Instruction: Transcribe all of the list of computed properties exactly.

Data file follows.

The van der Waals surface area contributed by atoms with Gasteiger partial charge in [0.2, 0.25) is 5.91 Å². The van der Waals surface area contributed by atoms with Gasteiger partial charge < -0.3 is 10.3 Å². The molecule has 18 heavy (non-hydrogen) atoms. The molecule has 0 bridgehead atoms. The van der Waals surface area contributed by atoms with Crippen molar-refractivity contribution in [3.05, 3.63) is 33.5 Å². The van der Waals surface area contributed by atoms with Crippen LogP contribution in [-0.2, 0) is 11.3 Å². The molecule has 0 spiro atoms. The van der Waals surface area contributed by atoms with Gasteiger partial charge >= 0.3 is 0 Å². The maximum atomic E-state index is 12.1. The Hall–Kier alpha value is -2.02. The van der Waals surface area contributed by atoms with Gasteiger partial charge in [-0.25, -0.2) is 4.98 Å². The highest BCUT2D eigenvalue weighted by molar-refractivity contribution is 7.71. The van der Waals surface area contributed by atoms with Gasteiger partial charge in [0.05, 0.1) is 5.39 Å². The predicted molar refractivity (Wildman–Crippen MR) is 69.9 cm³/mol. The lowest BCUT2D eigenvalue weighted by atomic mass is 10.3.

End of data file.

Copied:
The van der Waals surface area contributed by atoms with Gasteiger partial charge in [0.2, 0.25) is 5.91 Å². The van der Waals surface area contributed by atoms with Gasteiger partial charge < -0.3 is 10.3 Å². The molecule has 18 heavy (non-hydrogen) atoms. The molecule has 0 bridgehead atoms. The van der Waals surface area contributed by atoms with Crippen molar-refractivity contribution in [3.05, 3.63) is 33.5 Å². The van der Waals surface area contributed by atoms with Crippen LogP contribution in [-0.2, 0) is 11.3 Å². The molecule has 0 spiro atoms. The van der Waals surface area contributed by atoms with Gasteiger partial charge >= 0.3 is 0 Å². The maximum atomic E-state index is 12.1. The Hall–Kier alpha value is -2.02. The van der Waals surface area contributed by atoms with Gasteiger partial charge in [-0.25, -0.2) is 4.98 Å². The highest BCUT2D eigenvalue weighted by molar-refractivity contribution is 7.71. The van der Waals surface area contributed by atoms with Gasteiger partial charge in [0.05, 0.1) is 5.39 Å². The predicted molar refractivity (Wildman–Crippen MR) is 69.9 cm³/mol. The lowest BCUT2D eigenvalue weighted by atomic mass is 10.3.